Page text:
In Neil Simon’s semi-autobiographical play “Chapter Two,” we’re asked to believe that two people in a whirlwind love affair never discuss their pasts before they are married, two-and-a-half weeks after they’ve met.
What did they do all that time? OK, yes, but… there’s a point when you settle down and talk. Maybe while you break for a meal. The guy in this relationship is hurting because his wife has recently died. The woman is hurting because she and her pro-football playing husband have just gone through a divorce. Both know this about the other – but are unaware of any details about the crisis each other has gone through.
Not, at least, until Act Two, when just before the wedding the man’s brother cautions the bride about the trauma her new lover had suffered. Maybe that’s the sort of thing that happened in 1977, when Simon wrote the play, currently in performance at Bucks County Playhouse. It could be that people just didn’t discuss the personal stuff at their cores, especially if they were madly in love, on the rebound, and desperate for a new marriage that will work.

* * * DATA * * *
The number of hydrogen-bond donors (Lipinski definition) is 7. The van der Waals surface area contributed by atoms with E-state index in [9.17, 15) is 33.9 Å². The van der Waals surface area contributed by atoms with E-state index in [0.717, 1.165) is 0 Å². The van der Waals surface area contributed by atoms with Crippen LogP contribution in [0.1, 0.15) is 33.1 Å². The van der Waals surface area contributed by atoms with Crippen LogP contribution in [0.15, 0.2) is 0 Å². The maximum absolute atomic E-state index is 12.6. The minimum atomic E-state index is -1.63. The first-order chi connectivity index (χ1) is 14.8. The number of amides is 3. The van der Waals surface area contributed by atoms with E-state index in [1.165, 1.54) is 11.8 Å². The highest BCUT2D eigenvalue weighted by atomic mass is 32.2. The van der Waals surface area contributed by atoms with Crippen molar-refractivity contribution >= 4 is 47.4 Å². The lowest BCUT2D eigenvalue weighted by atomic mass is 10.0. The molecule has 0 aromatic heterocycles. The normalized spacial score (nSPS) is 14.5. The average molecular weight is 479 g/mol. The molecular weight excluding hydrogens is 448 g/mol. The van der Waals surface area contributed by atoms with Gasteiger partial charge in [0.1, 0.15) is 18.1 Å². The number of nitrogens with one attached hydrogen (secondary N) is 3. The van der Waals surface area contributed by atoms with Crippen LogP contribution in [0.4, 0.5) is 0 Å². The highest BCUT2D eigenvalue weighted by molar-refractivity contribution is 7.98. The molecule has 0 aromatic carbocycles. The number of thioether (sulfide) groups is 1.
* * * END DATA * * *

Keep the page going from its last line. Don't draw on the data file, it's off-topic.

So I’ll give “Chapter Two” the benefit of the doubt, and assume that rather than being infuriatingly unrealistic, it’s simply dated. The play – far more serious than Simon’s trademark comedies — is being directed by his former wife, Marsha Mason, and she both focuses on its intensity and creates an entertaining evening that takes you smoothly through the story.
That’s also a credit to the acting – the cast of four is excellent, on Lauren Helpern’s handsome single set that shows their separate apartments. Joey Slotnick, who has an Everyguy demeanor and a lot of stage presence, portrays the newly minted widower. His semi-sleazy brother (a fine turn by Michael Nathanson) gives him the phone number of an available young woman, played by Anastasia Griffith in a charming performance. The woman’s best friend (Nadia Bowers, funny yet convincing) is in a sour marriage of her own, and encourages the new relationship.
That relationship begins with a series of bumbling, then crafty phone calls – a clever first-act back-and-forth that’s the best writing in the play. Here, it’s wonderfully performed by Slotnick and Griffith, who play it like a game of cat and mouse, although at times Simon makes it amusingly difficult to tell which is which. Neither, it turns out, will have the upper hand for long.
“Chapter Two” runs through June 15 at Bucks County Playhouse, 70 South Main Street, New Hope. 215-862-2121 or www.bcptheater.org.